In February, JE Dunn, a Kansas City, Missouri-based construction firm, broke ground on a 677-foot-tall office tower in downtown Omaha, Nebraska.
The $600 million project, which will be the new corporate headquarters for insurance company Mutual of Omaha, includes 800,000 square feet of office, meeting and amenity space. Once complete, the skyscraper will be the tallest building in Nebraska.
But while some massive office projects continue to break ground, economists say activity hasn’t returned to pre-pandemic levels, and won’t anytime soon. Dodge forecasts total office construction starts to tumble 6% to $37 billion in 2024, according to a recent Dodge Construction Network webinar.
Economists expect core office activity to erode further
Office vacancy sits at around 18%, said Branch. That’s about 140 basis points higher than a year ago and trending higher, he added.
“[That’s] going to continue to put extreme pressure on the spec side of the market,” said Branch. “We think that market continues to decline in 2024.”
The speculative office construction market represents a significant portion of office activity — 65% by dollar value, said Branch. Speculative office construction involves building office space before securing a tenant lease.
Yet, while economists expect speculative office construction to taper off, other forms of office construction will continue to prop up overall activity in the sector, according to Dodge data.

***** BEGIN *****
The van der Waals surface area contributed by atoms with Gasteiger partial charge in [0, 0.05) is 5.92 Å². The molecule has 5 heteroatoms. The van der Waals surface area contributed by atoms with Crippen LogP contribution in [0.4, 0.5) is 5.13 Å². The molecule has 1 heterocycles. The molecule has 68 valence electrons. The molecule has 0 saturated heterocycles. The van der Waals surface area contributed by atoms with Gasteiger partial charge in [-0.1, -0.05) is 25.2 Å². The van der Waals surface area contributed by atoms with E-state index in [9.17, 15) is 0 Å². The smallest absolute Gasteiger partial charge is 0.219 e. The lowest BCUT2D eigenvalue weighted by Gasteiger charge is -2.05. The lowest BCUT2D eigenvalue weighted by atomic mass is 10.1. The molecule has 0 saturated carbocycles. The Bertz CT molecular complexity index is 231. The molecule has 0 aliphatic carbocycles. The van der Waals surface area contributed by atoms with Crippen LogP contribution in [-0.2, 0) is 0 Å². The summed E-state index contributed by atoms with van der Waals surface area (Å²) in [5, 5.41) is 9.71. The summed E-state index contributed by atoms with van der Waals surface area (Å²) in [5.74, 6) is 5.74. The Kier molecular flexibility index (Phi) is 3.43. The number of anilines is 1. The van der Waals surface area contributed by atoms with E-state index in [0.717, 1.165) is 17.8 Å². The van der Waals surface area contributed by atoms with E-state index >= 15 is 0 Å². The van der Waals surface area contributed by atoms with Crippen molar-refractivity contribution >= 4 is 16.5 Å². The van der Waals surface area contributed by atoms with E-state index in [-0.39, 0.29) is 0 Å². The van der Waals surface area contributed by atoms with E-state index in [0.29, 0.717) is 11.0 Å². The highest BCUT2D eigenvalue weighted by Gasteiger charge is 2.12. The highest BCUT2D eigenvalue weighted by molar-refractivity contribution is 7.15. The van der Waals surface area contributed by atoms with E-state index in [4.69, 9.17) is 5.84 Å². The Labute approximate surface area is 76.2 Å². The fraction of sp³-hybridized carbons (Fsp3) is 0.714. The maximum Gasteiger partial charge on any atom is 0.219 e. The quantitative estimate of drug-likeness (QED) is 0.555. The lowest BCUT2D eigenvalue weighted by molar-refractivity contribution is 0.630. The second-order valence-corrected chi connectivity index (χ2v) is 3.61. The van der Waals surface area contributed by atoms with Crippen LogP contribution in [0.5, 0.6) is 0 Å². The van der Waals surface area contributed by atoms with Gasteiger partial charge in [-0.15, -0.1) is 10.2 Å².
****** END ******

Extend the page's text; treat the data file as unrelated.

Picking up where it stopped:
For example, alteration-type projects are on the rise. These projects include any change to an existing building that affects usability, such as remodeling, renovation or rearrangements in structural parts.
Recent office alteration projects include Boston-based Shawmut Design and Construction’s transformative repositioning project on a 100-year-old building at 712 Fifth Ave in New York City, and Providence, Rhode Island-based Gilbane Building Co.’s $500 million modernization project for insurance giant Northwestern Mutual in Milwaukee.
Alterations historically represented about 30% to 35% of total office activity, according to Dodge. However, over the past two years, these project types have reached closer to about half of total office activity, said Branch.
That means new office construction is even worse than what the overall sector data suggests.
“If you were to take alterations out of that market and just look at new activity, it’s pretty weak in 2024,” said Branch during the webinar. “If you were to see our square footage data, the level of office construction starts in 2024 is at a 10-year low.”
Corporate campus projects break ground
Nevertheless, Branch expects a resurgence in corporate campuses, or owner-built projects. While these owner-built office campuses represent just 10% of total office activity, Branch said he’s “seeing a slight uptick in activity” among these project types.
“I don’t think the data is there yet to tell us exactly why,” said Branch. “But I do expect those corporate campuses to pick up a little bit of strength again in 2024.”
For instance, in addition to the Mutual of Omaha skyscraper in Nebraska, real estate data giant CoStar Group also broke ground on its $460 million research and technology center in Richmond, Virginia. The 26-story, 750,000-square-foot office will be the second-tallest building in Richmond, according to a company press release.
But again, those corporate projects represent just a fraction of total office activity.
“In our five year forecast window, the office market, in our estimation, never gets back to where it was in 2019,” said Branch. “We continue to believe here that remote and hybrid is going to continue to be a driving force in the employer-employee relationship.”